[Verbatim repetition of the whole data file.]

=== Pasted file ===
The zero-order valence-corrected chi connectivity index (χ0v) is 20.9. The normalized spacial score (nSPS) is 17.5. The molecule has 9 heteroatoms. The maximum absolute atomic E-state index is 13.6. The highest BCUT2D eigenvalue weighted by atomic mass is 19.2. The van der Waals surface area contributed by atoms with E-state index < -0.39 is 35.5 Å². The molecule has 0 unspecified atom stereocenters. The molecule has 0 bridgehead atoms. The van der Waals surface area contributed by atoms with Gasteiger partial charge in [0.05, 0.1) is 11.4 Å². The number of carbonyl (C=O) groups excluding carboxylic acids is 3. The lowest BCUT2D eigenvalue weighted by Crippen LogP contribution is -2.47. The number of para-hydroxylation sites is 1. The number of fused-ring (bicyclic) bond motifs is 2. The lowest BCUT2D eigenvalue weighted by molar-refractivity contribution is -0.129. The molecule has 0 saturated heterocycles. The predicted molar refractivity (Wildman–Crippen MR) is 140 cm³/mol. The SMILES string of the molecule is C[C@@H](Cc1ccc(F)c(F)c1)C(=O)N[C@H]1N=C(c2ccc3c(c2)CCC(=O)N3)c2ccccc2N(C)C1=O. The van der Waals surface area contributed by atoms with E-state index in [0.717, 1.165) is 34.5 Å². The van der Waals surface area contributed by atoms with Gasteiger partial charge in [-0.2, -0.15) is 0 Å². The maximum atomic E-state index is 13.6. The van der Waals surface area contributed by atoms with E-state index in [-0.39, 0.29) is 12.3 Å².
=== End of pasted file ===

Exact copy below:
The zero-order valence-corrected chi connectivity index (χ0v) is 20.9. The normalized spacial score (nSPS) is 17.5. The molecule has 9 heteroatoms. The maximum absolute atomic E-state index is 13.6. The highest BCUT2D eigenvalue weighted by atomic mass is 19.2. The van der Waals surface area contributed by atoms with E-state index < -0.39 is 35.5 Å². The molecule has 0 unspecified atom stereocenters. The molecule has 0 bridgehead atoms. The van der Waals surface area contributed by atoms with Gasteiger partial charge in [0.05, 0.1) is 11.4 Å². The number of carbonyl (C=O) groups excluding carboxylic acids is 3. The lowest BCUT2D eigenvalue weighted by Crippen LogP contribution is -2.47. The number of para-hydroxylation sites is 1. The number of fused-ring (bicyclic) bond motifs is 2. The lowest BCUT2D eigenvalue weighted by molar-refractivity contribution is -0.129. The molecule has 0 saturated heterocycles. The predicted molar refractivity (Wildman–Crippen MR) is 140 cm³/mol. The SMILES string of the molecule is C[C@@H](Cc1ccc(F)c(F)c1)C(=O)N[C@H]1N=C(c2ccc3c(c2)CCC(=O)N3)c2ccccc2N(C)C1=O. The van der Waals surface area contributed by atoms with E-state index in [0.717, 1.165) is 34.5 Å². The van der Waals surface area contributed by atoms with Gasteiger partial charge in [-0.2, -0.15) is 0 Å². The maximum atomic E-state index is 13.6. The van der Waals surface area contributed by atoms with E-state index in [-0.39, 0.29) is 12.3 Å².